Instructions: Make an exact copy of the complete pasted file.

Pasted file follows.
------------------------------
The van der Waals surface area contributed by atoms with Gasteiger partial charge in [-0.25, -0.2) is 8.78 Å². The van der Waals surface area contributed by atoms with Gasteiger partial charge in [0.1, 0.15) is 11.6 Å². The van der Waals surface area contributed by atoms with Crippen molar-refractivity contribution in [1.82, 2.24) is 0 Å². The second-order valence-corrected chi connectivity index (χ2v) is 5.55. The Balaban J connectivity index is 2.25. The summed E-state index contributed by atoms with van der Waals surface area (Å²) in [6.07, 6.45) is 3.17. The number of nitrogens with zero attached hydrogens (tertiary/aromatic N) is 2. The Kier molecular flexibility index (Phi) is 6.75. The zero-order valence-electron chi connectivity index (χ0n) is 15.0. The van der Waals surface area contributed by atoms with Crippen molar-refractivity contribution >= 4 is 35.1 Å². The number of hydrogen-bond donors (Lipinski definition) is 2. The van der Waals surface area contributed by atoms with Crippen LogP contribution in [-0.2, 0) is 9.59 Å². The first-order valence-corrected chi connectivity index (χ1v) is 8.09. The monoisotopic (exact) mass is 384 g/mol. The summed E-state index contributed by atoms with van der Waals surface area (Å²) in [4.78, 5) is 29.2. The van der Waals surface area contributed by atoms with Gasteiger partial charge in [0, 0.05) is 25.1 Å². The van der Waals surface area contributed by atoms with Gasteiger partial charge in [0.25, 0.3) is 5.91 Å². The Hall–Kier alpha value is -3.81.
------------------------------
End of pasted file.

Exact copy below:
The van der Waals surface area contributed by atoms with Gasteiger partial charge in [-0.25, -0.2) is 8.78 Å². The van der Waals surface area contributed by atoms with Gasteiger partial charge in [0.1, 0.15) is 11.6 Å². The van der Waals surface area contributed by atoms with Crippen molar-refractivity contribution in [1.82, 2.24) is 0 Å². The second-order valence-corrected chi connectivity index (χ2v) is 5.55. The Balaban J connectivity index is 2.25. The summed E-state index contributed by atoms with van der Waals surface area (Å²) in [6.07, 6.45) is 3.17. The number of nitrogens with zero attached hydrogens (tertiary/aromatic N) is 2. The Kier molecular flexibility index (Phi) is 6.75. The zero-order valence-electron chi connectivity index (χ0n) is 15.0. The van der Waals surface area contributed by atoms with Crippen molar-refractivity contribution >= 4 is 35.1 Å². The number of hydrogen-bond donors (Lipinski definition) is 2. The van der Waals surface area contributed by atoms with Crippen LogP contribution in [-0.2, 0) is 9.59 Å². The first-order valence-corrected chi connectivity index (χ1v) is 8.09. The monoisotopic (exact) mass is 384 g/mol. The summed E-state index contributed by atoms with van der Waals surface area (Å²) in [4.78, 5) is 29.2. The van der Waals surface area contributed by atoms with Gasteiger partial charge in [0, 0.05) is 25.1 Å². The van der Waals surface area contributed by atoms with Gasteiger partial charge in [0.25, 0.3) is 5.91 Å². The Hall–Kier alpha value is -3.81.